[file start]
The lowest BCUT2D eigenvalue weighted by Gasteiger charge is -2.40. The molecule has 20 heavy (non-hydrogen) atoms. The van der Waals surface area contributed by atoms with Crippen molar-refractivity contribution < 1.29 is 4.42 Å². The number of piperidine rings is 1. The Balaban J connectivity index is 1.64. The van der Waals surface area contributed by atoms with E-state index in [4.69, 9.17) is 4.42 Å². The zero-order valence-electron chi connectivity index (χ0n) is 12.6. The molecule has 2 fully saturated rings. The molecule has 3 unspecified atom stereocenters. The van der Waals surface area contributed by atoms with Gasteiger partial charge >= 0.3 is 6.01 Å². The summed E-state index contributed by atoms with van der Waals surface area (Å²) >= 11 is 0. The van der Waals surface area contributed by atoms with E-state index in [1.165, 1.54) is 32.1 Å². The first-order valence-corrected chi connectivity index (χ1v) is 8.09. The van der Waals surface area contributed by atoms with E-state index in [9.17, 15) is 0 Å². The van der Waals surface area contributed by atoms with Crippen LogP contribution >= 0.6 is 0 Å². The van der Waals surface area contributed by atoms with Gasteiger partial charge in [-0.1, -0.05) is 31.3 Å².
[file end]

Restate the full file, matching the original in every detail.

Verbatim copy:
The lowest BCUT2D eigenvalue weighted by Gasteiger charge is -2.40. The molecule has 20 heavy (non-hydrogen) atoms. The van der Waals surface area contributed by atoms with Crippen molar-refractivity contribution < 1.29 is 4.42 Å². The number of piperidine rings is 1. The Balaban J connectivity index is 1.64. The van der Waals surface area contributed by atoms with E-state index in [4.69, 9.17) is 4.42 Å². The zero-order valence-electron chi connectivity index (χ0n) is 12.6. The molecule has 2 fully saturated rings. The molecule has 3 unspecified atom stereocenters. The van der Waals surface area contributed by atoms with Gasteiger partial charge >= 0.3 is 6.01 Å². The summed E-state index contributed by atoms with van der Waals surface area (Å²) >= 11 is 0. The van der Waals surface area contributed by atoms with E-state index in [1.165, 1.54) is 32.1 Å². The first-order valence-corrected chi connectivity index (χ1v) is 8.09. The van der Waals surface area contributed by atoms with E-state index in [9.17, 15) is 0 Å². The van der Waals surface area contributed by atoms with Crippen LogP contribution >= 0.6 is 0 Å². The van der Waals surface area contributed by atoms with Gasteiger partial charge in [-0.1, -0.05) is 31.3 Å².